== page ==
Artist: David Bowie | Album: Diamond Dogs
…And a David Bowie song played…
There is at least some research suggesting that learning to play an instrument, and listening to a wide variety/new music helps build and restore cognitive function via Neuroplasticity. See below:
“Neuroplasticity and Clinical Practice: Building Brain Power for Health”- Joyce Shaffer
Link to article: https://www.ncbi.nlm.nih.gov/pmc/articles/PMC4960264/#:~:text=Music%20is%20a%20complex%20and%20multisensory%20form%20of,%28Paraskevopoulos%20et%20al.%2C%202012%3B%20Kuchenbuch%20et%20al.%2C%202014%29.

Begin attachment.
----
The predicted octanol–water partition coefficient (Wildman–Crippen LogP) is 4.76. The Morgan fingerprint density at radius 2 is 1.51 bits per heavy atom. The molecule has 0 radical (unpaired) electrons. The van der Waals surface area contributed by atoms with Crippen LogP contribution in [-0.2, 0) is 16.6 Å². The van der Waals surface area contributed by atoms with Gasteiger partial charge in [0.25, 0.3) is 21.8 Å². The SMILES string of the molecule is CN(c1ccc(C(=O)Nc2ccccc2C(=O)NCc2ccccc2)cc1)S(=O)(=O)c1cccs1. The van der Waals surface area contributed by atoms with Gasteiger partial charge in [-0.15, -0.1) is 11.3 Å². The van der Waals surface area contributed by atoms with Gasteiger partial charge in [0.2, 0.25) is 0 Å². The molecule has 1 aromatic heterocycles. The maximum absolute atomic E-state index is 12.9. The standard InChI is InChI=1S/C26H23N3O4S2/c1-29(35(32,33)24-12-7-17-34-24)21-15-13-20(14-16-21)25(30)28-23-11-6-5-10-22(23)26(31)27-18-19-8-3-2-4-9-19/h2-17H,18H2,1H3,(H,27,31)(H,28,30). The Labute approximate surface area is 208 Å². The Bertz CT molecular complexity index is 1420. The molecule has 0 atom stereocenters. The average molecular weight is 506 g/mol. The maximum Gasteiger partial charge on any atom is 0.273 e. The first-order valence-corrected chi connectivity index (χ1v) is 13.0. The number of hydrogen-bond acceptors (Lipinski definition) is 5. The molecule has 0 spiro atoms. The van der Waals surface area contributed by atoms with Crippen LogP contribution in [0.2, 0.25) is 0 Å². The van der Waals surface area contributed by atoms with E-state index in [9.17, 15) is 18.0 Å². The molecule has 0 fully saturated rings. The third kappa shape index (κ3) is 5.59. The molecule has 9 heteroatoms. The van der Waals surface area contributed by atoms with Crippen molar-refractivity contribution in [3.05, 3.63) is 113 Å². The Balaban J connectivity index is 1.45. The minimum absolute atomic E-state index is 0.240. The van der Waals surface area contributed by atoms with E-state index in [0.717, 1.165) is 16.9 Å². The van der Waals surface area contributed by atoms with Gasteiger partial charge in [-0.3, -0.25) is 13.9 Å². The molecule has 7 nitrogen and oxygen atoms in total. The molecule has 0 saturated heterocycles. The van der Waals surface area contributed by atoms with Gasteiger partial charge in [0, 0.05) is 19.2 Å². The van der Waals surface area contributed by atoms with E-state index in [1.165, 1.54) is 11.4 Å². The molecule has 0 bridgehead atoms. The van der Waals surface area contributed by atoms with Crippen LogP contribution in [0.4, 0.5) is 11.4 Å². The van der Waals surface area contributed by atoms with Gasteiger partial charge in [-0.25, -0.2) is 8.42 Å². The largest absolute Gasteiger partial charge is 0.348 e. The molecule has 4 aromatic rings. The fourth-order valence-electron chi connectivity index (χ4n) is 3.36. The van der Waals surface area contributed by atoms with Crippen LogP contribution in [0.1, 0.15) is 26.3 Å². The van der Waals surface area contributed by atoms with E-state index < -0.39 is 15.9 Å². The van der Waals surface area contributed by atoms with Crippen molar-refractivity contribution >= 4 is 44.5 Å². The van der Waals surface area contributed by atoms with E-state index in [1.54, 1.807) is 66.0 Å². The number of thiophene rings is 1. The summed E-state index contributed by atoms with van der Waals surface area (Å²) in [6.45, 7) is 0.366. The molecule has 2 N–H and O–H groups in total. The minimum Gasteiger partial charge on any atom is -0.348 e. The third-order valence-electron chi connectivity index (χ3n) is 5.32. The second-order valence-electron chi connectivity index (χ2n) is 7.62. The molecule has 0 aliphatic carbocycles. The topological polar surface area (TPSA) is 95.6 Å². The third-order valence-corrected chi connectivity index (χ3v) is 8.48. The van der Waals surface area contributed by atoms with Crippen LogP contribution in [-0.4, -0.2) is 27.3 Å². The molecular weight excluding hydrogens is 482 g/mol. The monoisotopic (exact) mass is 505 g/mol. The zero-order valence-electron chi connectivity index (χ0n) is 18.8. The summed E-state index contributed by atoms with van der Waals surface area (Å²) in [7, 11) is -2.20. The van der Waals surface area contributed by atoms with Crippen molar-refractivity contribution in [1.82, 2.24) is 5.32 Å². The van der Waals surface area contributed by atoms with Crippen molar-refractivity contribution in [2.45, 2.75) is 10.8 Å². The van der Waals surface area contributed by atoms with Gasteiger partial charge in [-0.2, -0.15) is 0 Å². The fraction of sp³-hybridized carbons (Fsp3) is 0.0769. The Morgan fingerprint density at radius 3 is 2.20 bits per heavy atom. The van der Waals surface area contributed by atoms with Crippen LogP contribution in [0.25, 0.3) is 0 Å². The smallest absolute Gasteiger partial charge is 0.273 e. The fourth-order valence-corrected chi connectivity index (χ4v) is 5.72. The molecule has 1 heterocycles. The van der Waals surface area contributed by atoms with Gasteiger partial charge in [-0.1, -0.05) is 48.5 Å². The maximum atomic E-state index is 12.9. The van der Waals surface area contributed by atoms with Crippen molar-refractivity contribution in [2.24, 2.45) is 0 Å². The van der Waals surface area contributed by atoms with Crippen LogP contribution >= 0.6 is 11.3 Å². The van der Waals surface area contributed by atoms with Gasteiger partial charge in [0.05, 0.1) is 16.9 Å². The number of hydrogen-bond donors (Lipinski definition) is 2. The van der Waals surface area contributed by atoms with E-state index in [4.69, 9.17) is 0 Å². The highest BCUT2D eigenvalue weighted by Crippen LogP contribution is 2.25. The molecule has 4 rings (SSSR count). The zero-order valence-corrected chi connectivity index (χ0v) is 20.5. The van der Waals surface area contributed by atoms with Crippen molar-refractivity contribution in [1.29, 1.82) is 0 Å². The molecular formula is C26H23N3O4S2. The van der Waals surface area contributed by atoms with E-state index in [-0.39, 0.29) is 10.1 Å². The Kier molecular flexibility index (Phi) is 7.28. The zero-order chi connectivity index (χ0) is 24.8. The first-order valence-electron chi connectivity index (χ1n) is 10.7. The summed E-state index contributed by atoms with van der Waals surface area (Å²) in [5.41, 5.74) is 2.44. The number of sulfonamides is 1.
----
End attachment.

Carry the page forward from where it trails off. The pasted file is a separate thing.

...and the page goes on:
“Music is a complex and multisensory form of enrichment that has a positive influence on neuroplasticity in several regions of the brain because it requires integration of audiovisual information as well as appreciation of abstract rules (Paraskevopoulos et al., 2012; Kuchenbuch et al., 2014). Magnetoencephalography measures with individuals with an average age of 26.45 found that the anterior prefrontal cortex played a central role and that the neuroplastic response was greater in musicians with long term training than was noted in those with short term training (Paraskevopoulos et al., 2014). After 4 months of piano lessons, people aged 60–84 years enjoyed improved mood as well as significant improvements in the cognitive skills of attention, control, motor function, visual scanning, and executive functioning (Seinfeld et al., 2013). A recent review (Benz et al., 2016) found music training associated with enhanced cognition in a variety of musical and non-musical skills “spanning from executive functions to creativity.”